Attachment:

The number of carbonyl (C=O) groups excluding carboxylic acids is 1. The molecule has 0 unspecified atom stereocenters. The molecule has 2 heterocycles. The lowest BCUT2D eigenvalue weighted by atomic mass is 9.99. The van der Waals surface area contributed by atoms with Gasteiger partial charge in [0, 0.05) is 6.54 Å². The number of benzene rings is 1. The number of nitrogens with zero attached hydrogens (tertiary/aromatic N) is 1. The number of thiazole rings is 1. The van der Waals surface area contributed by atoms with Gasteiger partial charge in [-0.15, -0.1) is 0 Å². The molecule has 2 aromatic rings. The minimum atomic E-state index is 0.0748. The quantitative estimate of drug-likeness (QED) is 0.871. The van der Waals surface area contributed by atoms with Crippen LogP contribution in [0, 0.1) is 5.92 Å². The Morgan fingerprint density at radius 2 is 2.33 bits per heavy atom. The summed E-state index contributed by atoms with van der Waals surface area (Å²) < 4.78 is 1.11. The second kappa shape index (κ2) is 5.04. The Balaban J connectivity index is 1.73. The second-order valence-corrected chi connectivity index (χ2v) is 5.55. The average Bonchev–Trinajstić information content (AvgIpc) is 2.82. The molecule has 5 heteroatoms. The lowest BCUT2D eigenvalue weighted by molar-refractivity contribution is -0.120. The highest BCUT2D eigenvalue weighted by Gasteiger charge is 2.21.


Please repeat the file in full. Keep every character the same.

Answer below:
The number of carbonyl (C=O) groups excluding carboxylic acids is 1. The molecule has 0 unspecified atom stereocenters. The molecule has 2 heterocycles. The lowest BCUT2D eigenvalue weighted by atomic mass is 9.99. The van der Waals surface area contributed by atoms with Gasteiger partial charge in [0, 0.05) is 6.54 Å². The number of benzene rings is 1. The number of nitrogens with zero attached hydrogens (tertiary/aromatic N) is 1. The number of thiazole rings is 1. The van der Waals surface area contributed by atoms with Gasteiger partial charge in [-0.15, -0.1) is 0 Å². The molecule has 2 aromatic rings. The minimum atomic E-state index is 0.0748. The quantitative estimate of drug-likeness (QED) is 0.871. The van der Waals surface area contributed by atoms with Crippen LogP contribution in [0, 0.1) is 5.92 Å². The Morgan fingerprint density at radius 2 is 2.33 bits per heavy atom. The summed E-state index contributed by atoms with van der Waals surface area (Å²) < 4.78 is 1.11. The second kappa shape index (κ2) is 5.04. The Balaban J connectivity index is 1.73. The second-order valence-corrected chi connectivity index (χ2v) is 5.55. The average Bonchev–Trinajstić information content (AvgIpc) is 2.82. The molecule has 5 heteroatoms. The lowest BCUT2D eigenvalue weighted by molar-refractivity contribution is -0.120. The highest BCUT2D eigenvalue weighted by Gasteiger charge is 2.21.